Auburn University is looking for its next president after Jay Gogue announced his plans to retire in the summer. The Auburn University Board of Trustees is asking for input on what it should look for in the next president in eight listening sessions held between Sept. 21 and Sept. 30.
Each listening session will be an hour long and held over Zoom, focusing on a particular group — students, community members, faculty, etc. For students, there is one listening session dedicated to them and two open forums. The student session is on Thursday, Sept. 23, from 4-5 p.m. The open forums are on Thursday, Sept. 23, from 10-11 a.m. and Thursday, Sept. 30, 3-4 p.m.
Many students, though, don’t know what the president of the University does for them and why they should care or attend these sessions.
The president usually handles tasks that are both ceremonial and executive. That means they are expected to attend major ceremonies like graduation, present awards and honors and handle long-range planning and strategy, such as the creation or termination of University degrees, programs and policies.
During Gogue’s first term as the University’s 18th president between 2007 and 2017, his leadership provided support when Auburn's budget was declining in order to keep academic programs from being eliminated, among many other accomplishments.
Students should be most concerned about the impact long-term policies, like policy changes regarding equity and inclusion, will have on their day-to-day lives at the University.
On Sept. 1, the Board of Trustees announced that an exploratory committee had selected executive search firm Greenwood/Asher and Associates to lead the search for the next president president. Notably, the firm was selected as diversity, equity and inclusion influencers by the Staffing Industry Analysts DE&I influencers list. Also, since its founding, more than 57% of the firm’s placements have been diverse candidates.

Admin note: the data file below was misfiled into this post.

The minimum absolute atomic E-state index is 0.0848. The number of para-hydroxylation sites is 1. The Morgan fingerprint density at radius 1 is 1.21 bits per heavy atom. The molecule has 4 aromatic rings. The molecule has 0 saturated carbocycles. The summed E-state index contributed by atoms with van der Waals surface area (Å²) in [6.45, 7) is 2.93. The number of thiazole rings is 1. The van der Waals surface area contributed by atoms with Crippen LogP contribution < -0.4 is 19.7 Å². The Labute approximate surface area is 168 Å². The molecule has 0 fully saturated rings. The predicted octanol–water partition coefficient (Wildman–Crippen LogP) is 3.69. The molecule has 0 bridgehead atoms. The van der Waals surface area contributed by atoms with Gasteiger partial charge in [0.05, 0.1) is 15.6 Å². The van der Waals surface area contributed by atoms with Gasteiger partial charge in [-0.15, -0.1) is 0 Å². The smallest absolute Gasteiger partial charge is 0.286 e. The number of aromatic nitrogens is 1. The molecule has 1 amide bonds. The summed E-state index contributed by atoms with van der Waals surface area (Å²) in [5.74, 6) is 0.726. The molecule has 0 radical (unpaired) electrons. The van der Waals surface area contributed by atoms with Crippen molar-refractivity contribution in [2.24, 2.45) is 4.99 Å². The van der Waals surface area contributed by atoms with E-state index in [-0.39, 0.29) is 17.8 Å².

In the email sent to faculty, staff and students, Wayne Smith, member of the Board of Trustees, wrote that the search will be inclusive, collaborative and transparent.
“We are committed to actively seeking a diverse pool of exceptional candidates.” Smith wrote.
It is important that students have a voice in the next president that is selected and that the next president properly represents our long-term interests, like protecting against sexual assault — especially considering recent events — or instituting diversity programs. The editorial board encourages students to let those listening know what should be at the forefront of their minds as they continue this process.
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